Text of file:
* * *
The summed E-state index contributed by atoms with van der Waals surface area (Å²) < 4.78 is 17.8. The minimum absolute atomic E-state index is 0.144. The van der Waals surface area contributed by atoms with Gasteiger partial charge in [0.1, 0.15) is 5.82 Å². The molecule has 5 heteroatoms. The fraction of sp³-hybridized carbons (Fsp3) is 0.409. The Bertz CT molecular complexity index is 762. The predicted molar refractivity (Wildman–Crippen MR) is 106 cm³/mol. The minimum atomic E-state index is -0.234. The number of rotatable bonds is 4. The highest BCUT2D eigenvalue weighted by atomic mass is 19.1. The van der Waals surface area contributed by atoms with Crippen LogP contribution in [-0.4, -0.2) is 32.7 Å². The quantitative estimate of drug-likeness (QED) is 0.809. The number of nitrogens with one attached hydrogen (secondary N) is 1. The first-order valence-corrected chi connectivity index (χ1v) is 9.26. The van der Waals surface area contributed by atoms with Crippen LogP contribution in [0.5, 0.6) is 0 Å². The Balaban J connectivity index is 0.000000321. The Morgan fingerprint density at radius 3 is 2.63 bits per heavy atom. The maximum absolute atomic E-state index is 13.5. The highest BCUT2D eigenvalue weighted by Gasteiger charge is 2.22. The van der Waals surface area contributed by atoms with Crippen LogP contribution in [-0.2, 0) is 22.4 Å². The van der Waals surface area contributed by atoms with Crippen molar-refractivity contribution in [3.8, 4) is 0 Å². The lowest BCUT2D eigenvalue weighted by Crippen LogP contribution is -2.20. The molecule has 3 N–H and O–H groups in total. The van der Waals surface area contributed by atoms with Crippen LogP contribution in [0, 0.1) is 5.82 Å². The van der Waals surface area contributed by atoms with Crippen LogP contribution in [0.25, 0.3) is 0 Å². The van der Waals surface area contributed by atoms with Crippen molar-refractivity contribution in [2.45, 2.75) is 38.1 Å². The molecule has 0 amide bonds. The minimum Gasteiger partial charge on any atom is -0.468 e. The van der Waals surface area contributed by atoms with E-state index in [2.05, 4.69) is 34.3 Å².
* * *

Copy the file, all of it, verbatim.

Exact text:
The summed E-state index contributed by atoms with van der Waals surface area (Å²) < 4.78 is 17.8. The minimum absolute atomic E-state index is 0.144. The van der Waals surface area contributed by atoms with Gasteiger partial charge in [0.1, 0.15) is 5.82 Å². The molecule has 5 heteroatoms. The fraction of sp³-hybridized carbons (Fsp3) is 0.409. The Bertz CT molecular complexity index is 762. The predicted molar refractivity (Wildman–Crippen MR) is 106 cm³/mol. The minimum atomic E-state index is -0.234. The number of rotatable bonds is 4. The highest BCUT2D eigenvalue weighted by atomic mass is 19.1. The van der Waals surface area contributed by atoms with Crippen LogP contribution in [-0.4, -0.2) is 32.7 Å². The quantitative estimate of drug-likeness (QED) is 0.809. The number of nitrogens with one attached hydrogen (secondary N) is 1. The first-order valence-corrected chi connectivity index (χ1v) is 9.26. The van der Waals surface area contributed by atoms with Crippen LogP contribution in [0.5, 0.6) is 0 Å². The Balaban J connectivity index is 0.000000321. The Morgan fingerprint density at radius 3 is 2.63 bits per heavy atom. The maximum absolute atomic E-state index is 13.5. The highest BCUT2D eigenvalue weighted by Gasteiger charge is 2.22. The van der Waals surface area contributed by atoms with Crippen LogP contribution in [-0.2, 0) is 22.4 Å². The van der Waals surface area contributed by atoms with Crippen molar-refractivity contribution in [3.8, 4) is 0 Å². The lowest BCUT2D eigenvalue weighted by Crippen LogP contribution is -2.20. The molecule has 3 N–H and O–H groups in total. The van der Waals surface area contributed by atoms with Crippen LogP contribution in [0, 0.1) is 5.82 Å². The van der Waals surface area contributed by atoms with Crippen LogP contribution in [0.25, 0.3) is 0 Å². The van der Waals surface area contributed by atoms with Crippen molar-refractivity contribution in [2.45, 2.75) is 38.1 Å². The molecule has 0 amide bonds. The minimum Gasteiger partial charge on any atom is -0.468 e. The van der Waals surface area contributed by atoms with E-state index in [2.05, 4.69) is 34.3 Å².